TriMet to make MAX service more efficient with closure of three stations in Downtown Portland in March 2020

by

TriMet Board of Directors approves ordinances to permanently close Mall/SW 4th Ave and Mall/SW 5th Ave stations, close Kings Hill/SW Salmon St for a one-year pilot

TriMet’s Board of Directors voted today, Wednesday, July 24, 2019, to make the MAX Blue and Red lines more efficient by consolidating stations in Downtown Portland.

Mall/SW 5th Ave Station will close March 1, 2020

The Board approved an ordinance closing the Mall/SW 4th Ave and Mall/SW 5th Ave stations permanently on March 1, 2020. The Board approved a pilot closure of the Kings Hill/SW Salmon St Station for one year, also beginning March 1, 2020, after which time TriMet will re-evaluate if the station should be removed permanently. The closure of a fourth station, the Skidmore Fountain Station, which had been previously discussed, will be re-evaluated in 2022 to determine if weekday ridership increases and proposed development in the area occurs. 

Efficient and equitable transit service

TriMet’s consolidation of MAX stations in Downtown Portland is an important part of our efforts to speed up transit and provide service that is efficient and equitable.

It takes MAX Blue and Red Line trains 22 minutes to travel the 3 miles between Goose Hollow/SW Jefferson St and Lloyd Center/NE 11th Ave stations. In the neighboring segments, it takes trains half that time to go 5 miles.

Closing the Kings Hill, Mall/SW 5th and Mall/SW 4th stations will cut that travel time by about 11 percent. For riders, that 3 minutes saved a day and 13 hours a year .

Not only will trips be more efficient for riders who go in and out of Downtown Portland, it will give the some 10,000 riders who travel through Downtown each day, half a day back each year to spend with family, conducting personal business or having fun.

For those reliant on transit, who have been pushed out of close-in neighborhoods, and ride to employment centers in suburban corridors, such as Washington County, that time adds up to financial savings, spent on such items as daycare, and loss of productivity.

“At TriMet, we’ve weighed access, equity and convenience as we look to improve the speed and performance of our system. With more people coming to our region by the 100,000s in the coming decades, transit must be faster and more efficient in moving people where they need to go. Today’s action is an important step toward that.”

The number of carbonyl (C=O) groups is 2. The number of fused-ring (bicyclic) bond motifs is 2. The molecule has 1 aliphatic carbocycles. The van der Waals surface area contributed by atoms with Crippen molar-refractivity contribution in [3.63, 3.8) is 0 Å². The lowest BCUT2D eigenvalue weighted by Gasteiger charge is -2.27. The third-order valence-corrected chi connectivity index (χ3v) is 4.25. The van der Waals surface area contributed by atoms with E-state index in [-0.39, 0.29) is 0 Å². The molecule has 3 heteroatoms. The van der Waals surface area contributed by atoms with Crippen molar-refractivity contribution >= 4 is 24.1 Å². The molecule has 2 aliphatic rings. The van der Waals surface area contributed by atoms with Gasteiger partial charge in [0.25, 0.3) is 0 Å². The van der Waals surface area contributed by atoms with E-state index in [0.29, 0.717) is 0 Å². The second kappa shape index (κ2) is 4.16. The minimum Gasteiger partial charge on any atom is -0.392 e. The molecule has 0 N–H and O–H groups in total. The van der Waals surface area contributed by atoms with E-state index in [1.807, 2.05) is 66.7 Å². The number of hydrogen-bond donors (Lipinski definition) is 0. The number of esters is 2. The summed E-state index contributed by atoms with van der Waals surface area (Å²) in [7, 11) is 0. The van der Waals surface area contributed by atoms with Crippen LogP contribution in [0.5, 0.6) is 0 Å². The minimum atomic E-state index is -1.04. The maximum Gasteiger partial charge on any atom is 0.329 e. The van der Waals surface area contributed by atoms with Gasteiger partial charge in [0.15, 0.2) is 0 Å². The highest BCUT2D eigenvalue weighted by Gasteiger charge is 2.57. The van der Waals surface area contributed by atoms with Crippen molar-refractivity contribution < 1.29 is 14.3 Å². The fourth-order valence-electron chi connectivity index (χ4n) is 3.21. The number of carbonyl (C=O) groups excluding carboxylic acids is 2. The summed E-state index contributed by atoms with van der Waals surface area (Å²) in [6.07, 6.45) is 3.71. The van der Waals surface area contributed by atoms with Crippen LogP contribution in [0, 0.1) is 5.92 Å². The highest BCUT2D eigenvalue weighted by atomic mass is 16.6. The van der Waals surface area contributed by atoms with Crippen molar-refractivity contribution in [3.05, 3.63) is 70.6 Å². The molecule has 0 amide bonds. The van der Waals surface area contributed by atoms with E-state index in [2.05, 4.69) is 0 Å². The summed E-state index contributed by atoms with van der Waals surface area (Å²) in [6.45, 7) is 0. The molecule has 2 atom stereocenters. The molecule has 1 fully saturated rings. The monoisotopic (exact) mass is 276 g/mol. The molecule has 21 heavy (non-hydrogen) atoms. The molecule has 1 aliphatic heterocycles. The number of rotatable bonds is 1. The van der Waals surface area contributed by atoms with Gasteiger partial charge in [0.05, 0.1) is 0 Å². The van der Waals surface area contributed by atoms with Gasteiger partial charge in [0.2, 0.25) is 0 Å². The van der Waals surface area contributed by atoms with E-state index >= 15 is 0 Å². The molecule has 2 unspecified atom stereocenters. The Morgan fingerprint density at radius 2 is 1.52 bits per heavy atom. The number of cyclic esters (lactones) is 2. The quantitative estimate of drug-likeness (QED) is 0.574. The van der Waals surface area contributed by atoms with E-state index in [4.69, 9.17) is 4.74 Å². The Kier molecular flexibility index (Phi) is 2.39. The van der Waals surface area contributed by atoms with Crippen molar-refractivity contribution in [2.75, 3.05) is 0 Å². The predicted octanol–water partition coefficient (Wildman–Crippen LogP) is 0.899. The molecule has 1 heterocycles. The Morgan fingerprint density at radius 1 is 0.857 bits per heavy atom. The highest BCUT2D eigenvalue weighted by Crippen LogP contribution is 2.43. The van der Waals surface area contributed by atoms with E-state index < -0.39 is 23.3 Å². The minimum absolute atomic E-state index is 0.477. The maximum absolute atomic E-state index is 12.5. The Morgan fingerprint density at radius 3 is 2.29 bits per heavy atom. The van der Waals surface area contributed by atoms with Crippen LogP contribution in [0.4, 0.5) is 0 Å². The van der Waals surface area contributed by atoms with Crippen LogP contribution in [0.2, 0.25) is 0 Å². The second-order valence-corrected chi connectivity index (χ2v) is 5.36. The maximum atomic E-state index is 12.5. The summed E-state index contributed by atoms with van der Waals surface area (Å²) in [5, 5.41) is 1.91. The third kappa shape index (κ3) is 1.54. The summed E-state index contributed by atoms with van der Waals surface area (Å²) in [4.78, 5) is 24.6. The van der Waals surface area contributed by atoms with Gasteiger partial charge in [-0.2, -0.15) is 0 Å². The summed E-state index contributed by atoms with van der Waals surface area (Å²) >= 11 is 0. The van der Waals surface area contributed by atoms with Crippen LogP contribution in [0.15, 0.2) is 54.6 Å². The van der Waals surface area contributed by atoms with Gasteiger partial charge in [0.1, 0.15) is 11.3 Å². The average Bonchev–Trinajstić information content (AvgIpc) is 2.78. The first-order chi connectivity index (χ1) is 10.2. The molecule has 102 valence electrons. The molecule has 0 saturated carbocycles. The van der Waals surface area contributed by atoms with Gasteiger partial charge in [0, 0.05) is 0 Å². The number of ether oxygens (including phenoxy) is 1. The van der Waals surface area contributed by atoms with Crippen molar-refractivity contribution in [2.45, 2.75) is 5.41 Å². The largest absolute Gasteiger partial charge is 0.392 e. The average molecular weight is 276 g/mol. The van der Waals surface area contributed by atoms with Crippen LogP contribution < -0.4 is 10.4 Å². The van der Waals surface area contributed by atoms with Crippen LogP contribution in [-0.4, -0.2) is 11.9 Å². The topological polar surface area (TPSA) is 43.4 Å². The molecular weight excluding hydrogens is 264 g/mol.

Doug Kelsey, TriMet General Manager

Station spacing to speed up trains

In developing the consolidation proposal, TriMet staff looked at stations in Downtown Portland that were extremely close together and had ridership lower than the nearby alternatives. The four stations that had been identified for closure were all just about two train lengths from other, more consistently used stations.

During their research, staff conducted an informal survey of other rail systems in North America. They found that no other city has stations that close together, with most cities spacing stations at least a half-mile apart to balance speed and access. Also, TriMet’s bus system, with more than 6,600 stops, has just less than seven percent of stops within 500 feet of an alternative.

Learn more about TriMet’s station consolidation analysis.

Community feedback helped shape station consolidation

TriMet conducted 10 months of outreach and engagement to get feedback from neighbors, community members and customers. We heard little opposition about closing the Mall/SW 5th and Mall/SW 4th stations. Community groups and neighboring businesses raised concerns about closing the Kings Hill and Skidmore Fountain stations. Riders, in online and on-board surveys, mostly supported the closures, with nearly seven in 10 saying they want a faster trip.

“We thank everyone who took the time to give us feedback on the consolidation proposal. We value the role transit plays in our community and the passion people here have for it.”

Doug Kelsey, TriMet General Manager

Station consolidation costs

TriMet estimates that the station closures will lead to some $460,000 in signal system upgrades to move trains more efficiently through Downtown. Up to $750,000 in costs are also expected to remove the stations and convert the areas for other use. Some of those costs will likely be offset as more people ride the improved service and operational/maintenance costs related to the stations are eliminated.

Making transit better

Consolidating the stations on the MAX Blue and Red lines is just one of the ways TriMet is speeding up transit and making it an attractive alternative to driving alone. We continue to make major improvements, kicked off in 2016, to rejuvenate the MAX system including the Lloyd MAX Improvements in August to upgrade switches and sections of track. We’ve made improvements to the overhead wire system and added anchors to rail ties to reduce heat-related delays on the MAX Blue, Red and Yellow lines.

TriMet is working with Metro and cities and counties across the region on strategic efforts to move buses around congestion. We continue our largest expansion of bus service in history, a multi-year effort to add buses at more times, serve new areas and decrease the wait times.

Learn about other ways TriMet is making transit better.

MAX Blue Line history

The MAX Blue Line, originally the Eastside Light Rail Project, was built between March 1982 and August 1986. It was just the third light rail system, the second on the west coast, in the U.S. The MAX Blue Line opened on Sept. 5, 1986 as a 15-mile light rail line with 30 stations between Downtown Portland and Gresham.

Today, the MAX Light Rail System stretches 60 miles with 97 stations in Clackamas, Multnomah and Washington counties.

Learn more about the history of TriMet.